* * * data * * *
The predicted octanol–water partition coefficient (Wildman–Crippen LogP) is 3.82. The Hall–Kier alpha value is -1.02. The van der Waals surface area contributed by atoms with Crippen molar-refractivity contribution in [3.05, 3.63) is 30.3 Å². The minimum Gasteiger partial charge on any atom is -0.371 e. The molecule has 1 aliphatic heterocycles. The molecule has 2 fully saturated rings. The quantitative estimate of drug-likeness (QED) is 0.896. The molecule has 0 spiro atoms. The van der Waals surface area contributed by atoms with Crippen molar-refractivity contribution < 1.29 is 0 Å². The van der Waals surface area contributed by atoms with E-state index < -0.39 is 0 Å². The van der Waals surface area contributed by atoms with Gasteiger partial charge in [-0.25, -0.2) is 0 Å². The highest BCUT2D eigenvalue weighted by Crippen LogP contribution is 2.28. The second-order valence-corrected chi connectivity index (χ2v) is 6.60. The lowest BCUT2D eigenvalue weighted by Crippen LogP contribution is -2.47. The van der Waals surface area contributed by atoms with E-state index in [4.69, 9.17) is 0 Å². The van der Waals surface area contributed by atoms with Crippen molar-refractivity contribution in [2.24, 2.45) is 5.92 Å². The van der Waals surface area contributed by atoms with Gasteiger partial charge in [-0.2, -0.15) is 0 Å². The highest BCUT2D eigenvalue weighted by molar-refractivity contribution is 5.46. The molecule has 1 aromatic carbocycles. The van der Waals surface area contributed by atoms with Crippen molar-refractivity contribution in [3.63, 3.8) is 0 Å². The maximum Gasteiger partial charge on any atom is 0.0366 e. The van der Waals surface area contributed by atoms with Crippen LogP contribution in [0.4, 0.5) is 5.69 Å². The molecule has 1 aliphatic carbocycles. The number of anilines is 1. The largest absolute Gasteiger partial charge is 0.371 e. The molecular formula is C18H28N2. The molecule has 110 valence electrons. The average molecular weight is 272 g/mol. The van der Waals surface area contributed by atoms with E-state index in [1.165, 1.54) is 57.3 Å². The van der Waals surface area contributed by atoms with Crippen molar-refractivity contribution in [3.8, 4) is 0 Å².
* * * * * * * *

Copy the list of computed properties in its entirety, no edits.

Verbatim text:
The predicted octanol–water partition coefficient (Wildman–Crippen LogP) is 3.82. The Hall–Kier alpha value is -1.02. The van der Waals surface area contributed by atoms with Crippen molar-refractivity contribution in [3.05, 3.63) is 30.3 Å². The minimum Gasteiger partial charge on any atom is -0.371 e. The molecule has 1 aliphatic heterocycles. The molecule has 2 fully saturated rings. The quantitative estimate of drug-likeness (QED) is 0.896. The molecule has 0 spiro atoms. The van der Waals surface area contributed by atoms with Crippen molar-refractivity contribution < 1.29 is 0 Å². The van der Waals surface area contributed by atoms with E-state index < -0.39 is 0 Å². The van der Waals surface area contributed by atoms with Gasteiger partial charge in [-0.25, -0.2) is 0 Å². The highest BCUT2D eigenvalue weighted by Crippen LogP contribution is 2.28. The second-order valence-corrected chi connectivity index (χ2v) is 6.60. The lowest BCUT2D eigenvalue weighted by Crippen LogP contribution is -2.47. The van der Waals surface area contributed by atoms with E-state index in [4.69, 9.17) is 0 Å². The van der Waals surface area contributed by atoms with Crippen molar-refractivity contribution in [2.24, 2.45) is 5.92 Å². The van der Waals surface area contributed by atoms with Gasteiger partial charge in [-0.2, -0.15) is 0 Å². The highest BCUT2D eigenvalue weighted by molar-refractivity contribution is 5.46. The molecule has 1 aromatic carbocycles. The van der Waals surface area contributed by atoms with Crippen molar-refractivity contribution in [3.63, 3.8) is 0 Å². The maximum Gasteiger partial charge on any atom is 0.0366 e. The van der Waals surface area contributed by atoms with Crippen LogP contribution in [0.4, 0.5) is 5.69 Å². The molecule has 1 aliphatic carbocycles. The number of anilines is 1. The largest absolute Gasteiger partial charge is 0.371 e. The molecular formula is C18H28N2. The molecule has 110 valence electrons. The average molecular weight is 272 g/mol. The van der Waals surface area contributed by atoms with E-state index in [1.165, 1.54) is 57.3 Å². The van der Waals surface area contributed by atoms with Crippen molar-refractivity contribution in [3.8, 4) is 0 Å².